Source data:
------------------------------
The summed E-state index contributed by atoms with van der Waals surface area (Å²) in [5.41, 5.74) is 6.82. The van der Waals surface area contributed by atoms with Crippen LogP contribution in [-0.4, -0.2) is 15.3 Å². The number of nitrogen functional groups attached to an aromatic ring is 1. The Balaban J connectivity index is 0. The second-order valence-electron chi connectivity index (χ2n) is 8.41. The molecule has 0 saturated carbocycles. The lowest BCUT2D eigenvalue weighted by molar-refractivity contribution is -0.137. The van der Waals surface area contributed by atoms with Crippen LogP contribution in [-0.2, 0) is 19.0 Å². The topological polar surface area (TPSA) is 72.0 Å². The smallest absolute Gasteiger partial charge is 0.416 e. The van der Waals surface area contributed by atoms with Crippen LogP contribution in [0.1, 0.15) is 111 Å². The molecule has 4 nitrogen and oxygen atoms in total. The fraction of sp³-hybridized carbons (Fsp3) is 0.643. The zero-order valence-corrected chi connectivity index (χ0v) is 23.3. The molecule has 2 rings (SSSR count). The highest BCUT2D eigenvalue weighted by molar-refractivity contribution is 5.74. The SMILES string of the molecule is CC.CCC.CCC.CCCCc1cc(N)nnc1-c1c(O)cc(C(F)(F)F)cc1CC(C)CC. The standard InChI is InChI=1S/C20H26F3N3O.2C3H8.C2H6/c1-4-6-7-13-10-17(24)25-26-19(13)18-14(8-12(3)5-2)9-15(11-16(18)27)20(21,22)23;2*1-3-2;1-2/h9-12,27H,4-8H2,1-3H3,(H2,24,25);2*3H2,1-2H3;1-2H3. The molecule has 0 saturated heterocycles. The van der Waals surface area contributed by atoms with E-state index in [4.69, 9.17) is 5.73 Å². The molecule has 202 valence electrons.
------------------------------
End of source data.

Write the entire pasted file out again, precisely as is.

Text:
The summed E-state index contributed by atoms with van der Waals surface area (Å²) in [5.41, 5.74) is 6.82. The van der Waals surface area contributed by atoms with Crippen LogP contribution in [-0.4, -0.2) is 15.3 Å². The number of nitrogen functional groups attached to an aromatic ring is 1. The Balaban J connectivity index is 0. The second-order valence-electron chi connectivity index (χ2n) is 8.41. The molecule has 0 saturated carbocycles. The lowest BCUT2D eigenvalue weighted by molar-refractivity contribution is -0.137. The van der Waals surface area contributed by atoms with Crippen LogP contribution in [-0.2, 0) is 19.0 Å². The topological polar surface area (TPSA) is 72.0 Å². The smallest absolute Gasteiger partial charge is 0.416 e. The van der Waals surface area contributed by atoms with Crippen LogP contribution in [0.1, 0.15) is 111 Å². The molecule has 4 nitrogen and oxygen atoms in total. The fraction of sp³-hybridized carbons (Fsp3) is 0.643. The zero-order valence-corrected chi connectivity index (χ0v) is 23.3. The molecule has 2 rings (SSSR count). The highest BCUT2D eigenvalue weighted by molar-refractivity contribution is 5.74. The SMILES string of the molecule is CC.CCC.CCC.CCCCc1cc(N)nnc1-c1c(O)cc(C(F)(F)F)cc1CC(C)CC. The standard InChI is InChI=1S/C20H26F3N3O.2C3H8.C2H6/c1-4-6-7-13-10-17(24)25-26-19(13)18-14(8-12(3)5-2)9-15(11-16(18)27)20(21,22)23;2*1-3-2;1-2/h9-12,27H,4-8H2,1-3H3,(H2,24,25);2*3H2,1-2H3;1-2H3. The molecule has 0 saturated heterocycles. The van der Waals surface area contributed by atoms with E-state index in [4.69, 9.17) is 5.73 Å². The molecule has 202 valence electrons.